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The Zone of Interest is a WWII novel set in that area of Auschwitz which included the death and labour camps plus the homes and offices of those Germans who worked there and their families.

There are three narrators plus some very important non-narrating characters. The first narrator is Golo Thomsen, an executive in charge of the local IG Farben plant which utilizes slave labour. He doesn’t want to be there, and disapproves of, as he puts it, killing off the labour force. Thomsen rebels passively through most of the book, stating that people like him were “doing all we could to drag our feet … but we went along.”

Thomsen forms a thematic pair with his friend Boris Eltz. Captain Eltz is a former Colonel in the Waffen SS -a combat unit- who served in the fighting until a brawl with a General led to his demotion and assignment to Kat Zet 1 aka the Zone of Interest. Boris is not a gentle person, but not precisely evil. So bad is the Zone of Interest that fighting in the bloody battles of the war seems clean by comparison. Both hate where they are but feel trapped. Make no mistake, these are not ‘heart of gold’ characters. Both are bigots, but the horror of the camp is such that even they are repelled. “Who in Germany didn’t think the Jews needed taking down a peg? But this is fucking ridiculous,” Boris says, with Thomsen’s tacit agreement.

A thin thread of love or the chance of love winds through the book. These are desperate people enveloped by the sight and stench of death who cling to something that offers the reminder, or perhaps the hope, of life and sanity. Thomsen uses casual sex as an escape, as does a more secondary character named Ilse Grese. But when Thomsen meets Hannah Doll, the commandant’s wife, he recognizes her as someone extraordinary, and begins to feel something more than lust. Hannah uses smoking and raising her daughters as her way to cling to sanity, and later her feeling for Thomsen, whom she sees as a symbol of goodness. Their tenuous relationship is paralleled by that between Boris and Esther Kubis. Whereas Thomsen and Hannah are both German, Boris is a German soldier and Esther is a 15 year old Jewish prisoner. “Have you seen anything a tenth as sweet in your whole life?” Boris rhetorically asks Thomsen. Boris tries to protect her in his rough way, but she of course, given the circumstances, can return only suspicion and hate.

The second narrator is Szmul, one of a group of prisoners put to work in the death camps in exchange for a drink, sausage, cigarettes, shelter, and a temporary (we are told 2-3 months is typical) reprieve from death. Szmul insists his group shares no guilt because they “do no harm … and “on balance we do a little good.” In some ways Szmul is the most interesting narrator. Through his eyes we see the most grisly elements of that world in stark immediacy, from a ghoulish person himself standing halfway into death. Yet we learn he sees himself not as a ghoul but as a witness deserving of understanding, if not sympathy.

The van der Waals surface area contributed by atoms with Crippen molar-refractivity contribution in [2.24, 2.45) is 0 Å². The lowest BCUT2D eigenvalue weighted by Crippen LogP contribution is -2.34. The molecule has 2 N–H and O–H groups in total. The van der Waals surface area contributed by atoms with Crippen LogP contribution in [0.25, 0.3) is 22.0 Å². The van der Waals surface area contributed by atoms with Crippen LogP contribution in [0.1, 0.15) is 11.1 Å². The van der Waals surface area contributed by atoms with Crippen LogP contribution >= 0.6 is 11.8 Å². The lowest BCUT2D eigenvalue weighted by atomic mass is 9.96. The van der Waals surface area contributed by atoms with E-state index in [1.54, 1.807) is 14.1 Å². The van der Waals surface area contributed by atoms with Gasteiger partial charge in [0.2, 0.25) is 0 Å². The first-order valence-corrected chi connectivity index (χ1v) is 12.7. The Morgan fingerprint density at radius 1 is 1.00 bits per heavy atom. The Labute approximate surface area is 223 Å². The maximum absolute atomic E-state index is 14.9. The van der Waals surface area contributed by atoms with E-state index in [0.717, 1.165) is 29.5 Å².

The third narrator is Paul Doll, the camp Commandant. He is a delusional madman, or evil, or both. His absurd opinions, his self-fantasizing about being a great warrior, is the primary source of the novel’s black humor. It makes him a figure to mock, a buffoon, yet the mockery never makes him a harmless court jester character. He remains a chilling evil madman who believes in what he is doing, approaching mass murder as a matter of economy and finance. Amis makes this double act look easy but it is a very difficult writing trick to pull off.

Hannah Doll would have made a good narrator for a couple of chapters. As would have Boris Eltz. Both are intriguing characters with well developed personalities, even second-hand in someone else’s narration. A few chapters in their voices would have made a welcome addition to the narrative.

The scenes of misery and death are unrelenting. It affects all the characters and hangs over every scene. The growing affection between Hannah and Thomsen is a thin thread of light attempting to work its way into the darkness. The plot itself is a bit disjoined. There is almost no forward momentum. The writing is excellent, as we would expect from Amis.

The book ends with a much needed jump ahead in time, to a few years after the war. Thomsen searches for Hannah. We learn, in quick asides, his thoughts returning to people and events of the recent past, what happened to the main characters. Some survive, most do not. This is narration via the mind of Thomsen, but it feels very smooth and natural, done within the voice and personality of that character.

When Thomsen ends his search for Hannah what he learns leads to a very poignant and perhaps bittersweet choice between two totally opposite paths for these emotionally damaged Germans. Both possibilities are given legitimacy, and the author refuses to decide for the reader which is the better choice. And there the novel ends.

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